BLITZER: Yes. We thought he was rich at the time. You were in the courtroom these past couple days as Gates was testifying. Describe the mood for us.

SCANNELL: Well, yesterday, Gates took the stand for the first time. It was the first time we've seen these long-time friends Manafort and Gates be in the same vicinity together since Gates pleaded guilty. There was tension. Manafort was staring him down.

Gates averting his eye contact. He was very measured, very careful and, matter of fact, in describing the scream he has pleaded guilty to being a part of.

Today on cross-examination, Manafort's attorneys were peppering Gates with questions. He seemed a little uneasy in responding to them, a bit argumentative in, you know, whether he had lied or whether he made a mistake. He was taking issue with some of the words they were using.

[17:05:09] And we're in the middle of this cross now, where Manafort's team is upping the pressure and the ante on Gates. They're trying to show that he was dishonest with the special counsel's office when they interviewed him, that he's been dishonest in his own affairs.

They just went through a bill that he -- you know, that showed that he was falsifying loan documents in order to pay himself. So they're attacking him and wanting to show that he was stealing from Manafort. There was a whole back and forth where Manafort's attorney pressed Gates repeatedly until he finally used the word "embezzlement," Wolf. So we've got this expected tension and cross-examination that's going on right now.

BLITZER: It's pretty ugly, indeed. All right, Kara. Thank you very much. Kara Scannell, outside the courthouse.

As the Mueller investigation moves ahead, President Trump, he's still on vacation, largely staying out of sight. He's weighing a possible interview with Robert Mueller while weighing in on some key elections at the same time.

Let's go to our chief White House correspondent, Jim Acosta. He's in New Jersey covering the president for us.

Jim, what's the president up to.

JIM ACOSTA, CNN CHIEF WHITE HOUSE CORRESPONDENT: Wolf, President Trump is still holed up in his golf course in New Jersey this week while much of Washington waits to see if he will actually sit down with the special counsel, Robert Mueller, in the Russia investigation.

The president is also, as you said, Wolf, tweeting his support to some of his favorite candidates on the ballot across the country. They're on ballots across the country and elections on this day, an early test of whether he will help or hurt Republicans in the upcoming midterm elections.


ACOSTA (voice-over): As President Trump is taking shelter inside his New Jersey golf course away from the press, an unmistakable message from the man overseeing the Russia investigation, Deputy Attorney General Rod Rosenstein, who told a group of law enforcement officials their job is to uphold the law regardless of politics.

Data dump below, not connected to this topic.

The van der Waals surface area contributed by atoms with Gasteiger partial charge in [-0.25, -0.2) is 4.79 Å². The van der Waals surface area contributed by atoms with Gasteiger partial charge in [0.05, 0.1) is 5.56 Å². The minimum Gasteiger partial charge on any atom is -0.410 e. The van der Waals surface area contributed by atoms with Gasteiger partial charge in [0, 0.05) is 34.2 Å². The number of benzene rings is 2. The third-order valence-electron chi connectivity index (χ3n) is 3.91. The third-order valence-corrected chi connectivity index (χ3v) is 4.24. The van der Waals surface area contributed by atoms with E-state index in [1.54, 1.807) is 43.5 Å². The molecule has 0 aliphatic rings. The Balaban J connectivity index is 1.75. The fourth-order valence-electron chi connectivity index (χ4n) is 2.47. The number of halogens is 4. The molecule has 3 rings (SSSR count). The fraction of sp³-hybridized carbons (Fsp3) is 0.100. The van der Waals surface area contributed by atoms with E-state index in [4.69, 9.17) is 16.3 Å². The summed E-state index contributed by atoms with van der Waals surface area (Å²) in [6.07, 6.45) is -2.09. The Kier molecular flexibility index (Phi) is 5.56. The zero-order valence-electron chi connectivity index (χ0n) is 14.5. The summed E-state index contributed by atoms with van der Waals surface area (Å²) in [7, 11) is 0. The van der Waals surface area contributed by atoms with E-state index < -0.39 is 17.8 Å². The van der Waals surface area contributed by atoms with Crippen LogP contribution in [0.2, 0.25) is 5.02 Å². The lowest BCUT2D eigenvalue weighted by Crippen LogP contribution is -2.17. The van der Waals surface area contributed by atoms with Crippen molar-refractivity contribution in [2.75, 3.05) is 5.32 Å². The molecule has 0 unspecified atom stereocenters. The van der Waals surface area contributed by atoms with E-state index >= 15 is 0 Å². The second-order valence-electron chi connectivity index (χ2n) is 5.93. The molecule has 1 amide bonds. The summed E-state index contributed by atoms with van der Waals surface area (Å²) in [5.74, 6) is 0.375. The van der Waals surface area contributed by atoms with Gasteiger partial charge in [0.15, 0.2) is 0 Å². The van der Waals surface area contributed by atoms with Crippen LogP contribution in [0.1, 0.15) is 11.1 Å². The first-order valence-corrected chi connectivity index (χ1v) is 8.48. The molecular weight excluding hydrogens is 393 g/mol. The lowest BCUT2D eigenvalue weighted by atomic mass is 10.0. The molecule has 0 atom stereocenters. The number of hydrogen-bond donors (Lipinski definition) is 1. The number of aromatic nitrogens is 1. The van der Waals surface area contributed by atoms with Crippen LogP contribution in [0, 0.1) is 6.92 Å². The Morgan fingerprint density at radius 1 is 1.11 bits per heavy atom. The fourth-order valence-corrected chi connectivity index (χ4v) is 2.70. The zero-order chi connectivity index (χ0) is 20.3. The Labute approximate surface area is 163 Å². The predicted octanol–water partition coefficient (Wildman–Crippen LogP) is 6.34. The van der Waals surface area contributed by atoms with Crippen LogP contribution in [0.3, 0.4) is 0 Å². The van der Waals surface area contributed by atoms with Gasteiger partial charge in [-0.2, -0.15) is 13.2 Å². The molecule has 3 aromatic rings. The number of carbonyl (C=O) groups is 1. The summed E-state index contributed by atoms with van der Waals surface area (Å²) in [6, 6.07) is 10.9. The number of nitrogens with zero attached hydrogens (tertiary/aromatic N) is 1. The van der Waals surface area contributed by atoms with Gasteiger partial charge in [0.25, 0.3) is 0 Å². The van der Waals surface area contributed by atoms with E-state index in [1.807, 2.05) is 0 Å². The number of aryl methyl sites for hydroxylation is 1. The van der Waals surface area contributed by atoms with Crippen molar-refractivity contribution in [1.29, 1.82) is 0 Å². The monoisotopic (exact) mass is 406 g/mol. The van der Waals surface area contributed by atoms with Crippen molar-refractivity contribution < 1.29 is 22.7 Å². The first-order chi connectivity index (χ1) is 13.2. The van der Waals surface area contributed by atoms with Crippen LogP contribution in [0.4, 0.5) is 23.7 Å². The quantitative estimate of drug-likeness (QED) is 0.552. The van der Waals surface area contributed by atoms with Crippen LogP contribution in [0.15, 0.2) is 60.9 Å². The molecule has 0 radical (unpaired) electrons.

ROD ROSENSTEIN, DEPUTY ATTORNEY GENERAL: We enforce the law and to follow the facts wherever they may lead, and we need to ensure that our decisions are never influenced by political considerations.

ACOSTA: The president's legal team says it's nearing a decision on whether Mr. Trump will sit down with Special Counsel Robert Mueller.

But the president is receiving plenty of unsolicited advice. Senator Lindsey Graham, who just played golf with the president, advised Mr. Trump to try to ride out the probe. SEN. LINDSEY GRAHAM (D), SOUTH CAROLINA: Did Trump ask that question?

He must have mentioned that about 20 times. I want to win in November. If we stop the Mueller probe tomorrow, you wouldn't be able to talk about anything else.

I would basically say, Mr. President, we're not going to let you anywhere near Bob Mueller. He knows a lot more about this case. He's interviewed a lot more witnesses.

ACOSTA: Andrew Napolitano, a conservative judge who appears on FOX News, was hardly reading from White House talking points. He suggested Donald Trump Jr.'s meeting with the Russians at Trump Tower in 2016 could amount to a criminal conspiracy, a meeting the president admits was aimed at obtaining dirt on Hillary Clinton.

JUDGE ANDREW NAPOLITANO, FOX NEWS JUDICIAL ANALYST: There are federal statutes that prohibit receiving something of value from a foreign national, foreign entity or foreign government. So was the purpose of this meeting to receive something of value? That's something Bob Mueller is going to have to look at.

ACOSTA: As conservative talk show host Laura Ingraham tried to ask Trump Jr. about the meeting, the call appeared to be cut off.